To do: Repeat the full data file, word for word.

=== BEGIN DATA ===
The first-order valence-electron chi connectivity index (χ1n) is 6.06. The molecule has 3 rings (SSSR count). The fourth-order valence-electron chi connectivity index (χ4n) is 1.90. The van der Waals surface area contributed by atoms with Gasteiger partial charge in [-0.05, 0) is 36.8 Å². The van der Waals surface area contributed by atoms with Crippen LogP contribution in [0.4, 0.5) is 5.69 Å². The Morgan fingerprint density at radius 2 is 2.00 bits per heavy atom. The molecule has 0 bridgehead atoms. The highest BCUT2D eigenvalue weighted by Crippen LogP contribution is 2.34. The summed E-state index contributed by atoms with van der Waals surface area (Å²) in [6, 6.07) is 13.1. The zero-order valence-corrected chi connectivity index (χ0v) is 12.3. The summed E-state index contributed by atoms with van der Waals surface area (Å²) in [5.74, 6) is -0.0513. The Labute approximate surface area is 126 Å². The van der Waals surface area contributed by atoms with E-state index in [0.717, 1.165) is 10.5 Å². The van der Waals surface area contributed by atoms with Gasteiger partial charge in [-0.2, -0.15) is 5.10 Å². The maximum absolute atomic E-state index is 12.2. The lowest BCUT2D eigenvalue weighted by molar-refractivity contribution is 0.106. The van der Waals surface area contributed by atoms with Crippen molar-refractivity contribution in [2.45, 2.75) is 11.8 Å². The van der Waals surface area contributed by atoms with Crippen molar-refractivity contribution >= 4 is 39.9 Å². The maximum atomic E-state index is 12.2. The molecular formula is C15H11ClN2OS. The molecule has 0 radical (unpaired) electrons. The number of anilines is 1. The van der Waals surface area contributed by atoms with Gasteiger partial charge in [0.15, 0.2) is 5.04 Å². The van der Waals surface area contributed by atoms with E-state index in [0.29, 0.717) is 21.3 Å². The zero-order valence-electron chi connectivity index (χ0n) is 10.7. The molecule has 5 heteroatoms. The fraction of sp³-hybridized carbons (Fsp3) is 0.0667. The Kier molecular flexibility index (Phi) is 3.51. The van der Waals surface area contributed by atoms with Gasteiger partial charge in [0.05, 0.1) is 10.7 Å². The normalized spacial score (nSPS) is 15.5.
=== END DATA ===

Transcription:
The first-order valence-electron chi connectivity index (χ1n) is 6.06. The molecule has 3 rings (SSSR count). The fourth-order valence-electron chi connectivity index (χ4n) is 1.90. The van der Waals surface area contributed by atoms with Gasteiger partial charge in [-0.05, 0) is 36.8 Å². The van der Waals surface area contributed by atoms with Crippen LogP contribution in [0.4, 0.5) is 5.69 Å². The Morgan fingerprint density at radius 2 is 2.00 bits per heavy atom. The molecule has 0 bridgehead atoms. The highest BCUT2D eigenvalue weighted by Crippen LogP contribution is 2.34. The summed E-state index contributed by atoms with van der Waals surface area (Å²) in [6, 6.07) is 13.1. The zero-order valence-corrected chi connectivity index (χ0v) is 12.3. The summed E-state index contributed by atoms with van der Waals surface area (Å²) in [5.74, 6) is -0.0513. The Labute approximate surface area is 126 Å². The van der Waals surface area contributed by atoms with E-state index in [0.717, 1.165) is 10.5 Å². The van der Waals surface area contributed by atoms with Gasteiger partial charge in [-0.2, -0.15) is 5.10 Å². The maximum absolute atomic E-state index is 12.2. The lowest BCUT2D eigenvalue weighted by molar-refractivity contribution is 0.106. The van der Waals surface area contributed by atoms with Crippen molar-refractivity contribution in [2.45, 2.75) is 11.8 Å². The van der Waals surface area contributed by atoms with Crippen molar-refractivity contribution >= 4 is 39.9 Å². The maximum atomic E-state index is 12.2. The molecular formula is C15H11ClN2OS. The molecule has 0 radical (unpaired) electrons. The number of anilines is 1. The van der Waals surface area contributed by atoms with Gasteiger partial charge in [0.15, 0.2) is 5.04 Å². The van der Waals surface area contributed by atoms with E-state index in [0.29, 0.717) is 21.3 Å². The zero-order valence-electron chi connectivity index (χ0n) is 10.7. The molecule has 5 heteroatoms. The fraction of sp³-hybridized carbons (Fsp3) is 0.0667. The Kier molecular flexibility index (Phi) is 3.51. The van der Waals surface area contributed by atoms with Gasteiger partial charge in [0.05, 0.1) is 10.7 Å². The normalized spacial score (nSPS) is 15.5.